Latest in Gaming

Image credit:

The Guild Counsel: How to make a happy guild

Karen Bryan

Right now, half of you are unhappy. As I'm writing this, the polls for President and local elections are still closing, but based on the early reports, it's as tight a race as ever. We might know who will lead the country by the time this column goes to print, but it isn't looking like a landslide. Whatever the call, it's certain that about half of the population here in the U.S. will be unhappy with the results.

If you're a guild leader, you will undoubtedly run into unhappy members (although hopefully it's not half of the roster!). And while the country might be polarized for the foreseeable future, it is possible to keep and maintain a happy guild atmosphere. Let's look at a few ways in today's Guild Counsel.

Preempt disgruntlement

An active guild is a happy guild. That doesn't necessarily mean raid, raid, raid, though. One of my favorite MMO memories was having guild harvesting nights in Vanguard. We all suited up in our brown PJ harvester outfits, and thanks to the group harvesting feature, we had a fun evening of sharing jokes while we gathered up loads of materials for the crafters. Nights for grouping, raiding, and organized PvP events are great, but even hardcore guilds take time here and there to plan out some fun. Consider setting up house tours of members' homes, guild races and contests, holiday events (like a secret swap among guildies), or even an occasional night when you take the time to recap guild accomplishments and highlight member contributions and achievements -- these are all great ways to bring the guild together but also to keep the guild atmosphere active.

Positive contributions

It's amazing how often the reason for a member's unhappiness is simply that he feels as if he's not part of the team. Managing a guild is a big effort, yet things usually fall on the shoulders of a small minority of the guild. Many members are ready and willing to contribute, and it's worth it for guild leaders to offer up small tasks and responsibilities that players can volunteer to do. (And the emphasis is on volunteer!) Giving people ways to contribute helps them stay active, brings the guild closer together, and makes the guild that much stronger.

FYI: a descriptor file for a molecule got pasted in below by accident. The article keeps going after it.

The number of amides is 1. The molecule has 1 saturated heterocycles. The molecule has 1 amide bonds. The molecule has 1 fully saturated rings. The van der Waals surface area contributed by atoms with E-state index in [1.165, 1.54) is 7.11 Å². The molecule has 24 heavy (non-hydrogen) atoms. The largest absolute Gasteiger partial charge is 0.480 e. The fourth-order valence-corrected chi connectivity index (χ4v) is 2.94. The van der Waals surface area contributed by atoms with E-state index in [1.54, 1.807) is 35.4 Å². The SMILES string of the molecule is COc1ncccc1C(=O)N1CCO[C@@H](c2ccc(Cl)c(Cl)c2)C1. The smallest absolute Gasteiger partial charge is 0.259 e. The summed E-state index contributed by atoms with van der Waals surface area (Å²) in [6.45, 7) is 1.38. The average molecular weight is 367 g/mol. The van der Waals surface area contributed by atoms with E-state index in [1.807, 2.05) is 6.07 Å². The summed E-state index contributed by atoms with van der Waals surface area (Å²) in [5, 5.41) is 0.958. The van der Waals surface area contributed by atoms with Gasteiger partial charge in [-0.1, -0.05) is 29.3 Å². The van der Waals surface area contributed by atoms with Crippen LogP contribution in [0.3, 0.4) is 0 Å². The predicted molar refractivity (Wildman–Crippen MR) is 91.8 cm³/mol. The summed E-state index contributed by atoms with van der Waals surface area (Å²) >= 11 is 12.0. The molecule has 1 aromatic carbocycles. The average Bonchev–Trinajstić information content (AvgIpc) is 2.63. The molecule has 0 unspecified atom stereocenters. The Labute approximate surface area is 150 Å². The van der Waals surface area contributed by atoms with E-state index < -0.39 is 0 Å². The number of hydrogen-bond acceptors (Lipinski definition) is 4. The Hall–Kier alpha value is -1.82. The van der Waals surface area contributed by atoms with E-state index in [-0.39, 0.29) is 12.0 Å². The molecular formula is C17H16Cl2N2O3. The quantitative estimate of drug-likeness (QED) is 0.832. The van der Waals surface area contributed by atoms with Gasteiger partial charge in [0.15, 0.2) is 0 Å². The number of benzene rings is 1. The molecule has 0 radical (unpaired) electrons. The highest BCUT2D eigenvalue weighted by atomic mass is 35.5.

Talk about beyond the game

Sometimes, what really is making someone unhappy has nothing to do with the game or the guild at all. Everyone has frustrating moments in life, and while games offer the chance to get away from things, it's hard not to bring that baggage into the game. Someone might go into a five-minute rant about why a certain class nerf has ruined the game, but in reality he's upset about something that happened to him long before he even logged in.

The Guild Counsel  How to make a happy guild
Not everyone wants to talk about her life outside the game, but in guilds with a longtime core of members, it usually happens naturally. People log in and share stories about various aspects of their lives, and that actually helps create a happy guild atmosphere. It's nice to see a friend log in and be met with congratulations not only on the uber sword that she won last night but on getting married or getting a pay raise or acing an exam. You can't force it (and you actually shouldn't), but when it naturally happens, it's great because the guild becomes a support system. The above rant could be a potential source of drama, but in a close-knit guild, chances are that the guild will lend an ear and words of support that could help that upset player.

Watch your wording

It's amazing how easily things get misinterpreted over the internet. Thanks to video and voice chat, it's much better than it was when we had to rely on just type in our games, but we still lack the benefit of being face to face. I remember a coach who was trying to get one of his players pumped up for the game, but his words of inspiration came across as yelling, and the poor player ended up in tears. It's amazing how a simple phrase like "come on!" can have completely different meanings based on tone, emphasis, and body language.

Longtime guildies tend to have fewer issues with the war of words because they know each other well and have a better sense what someone means. They also avoid jumping to conclusions, and they take the time to follow up and get clarification if there's something that concerns them about what a fellow member has said. In newer guilds, it's harder to do that because members haven't had the chance to build up trust. In general, though, happy guilds are ones in which the members take care in how they talk to each other.

Honestly hear them out

You might not acquiesce to a player complaint, but it's still important to listen to why someone's unhappy. If you've done a good job of screening potential members and you felt he deserved a tag, then he deserves to be heard. At the same time, he owes it to you to let you explain what you will and won't do to address the reason for his unhappiness. You might be able to take action to help make things better, but the key is that both sides are willing to give the benefit of doubt and are putting the interests of the overall guild in the forefront. It's possible that the only solution is for the unhappy member to move on, but hopefully an honest, rational discussion will help avoid that.

Do you have a guild problem that you just can't seem to resolve? Have a guild issue that you'd like to discuss? Every week, Karen Bryan takes on reader questions about guild management right here in The Guild Counsel column. She'll offer advice, give practical tips, and even provide a shoulder to lean on for those who are taking up the challenging task of running a guild.

From around the web

ear iconeye icontext filevr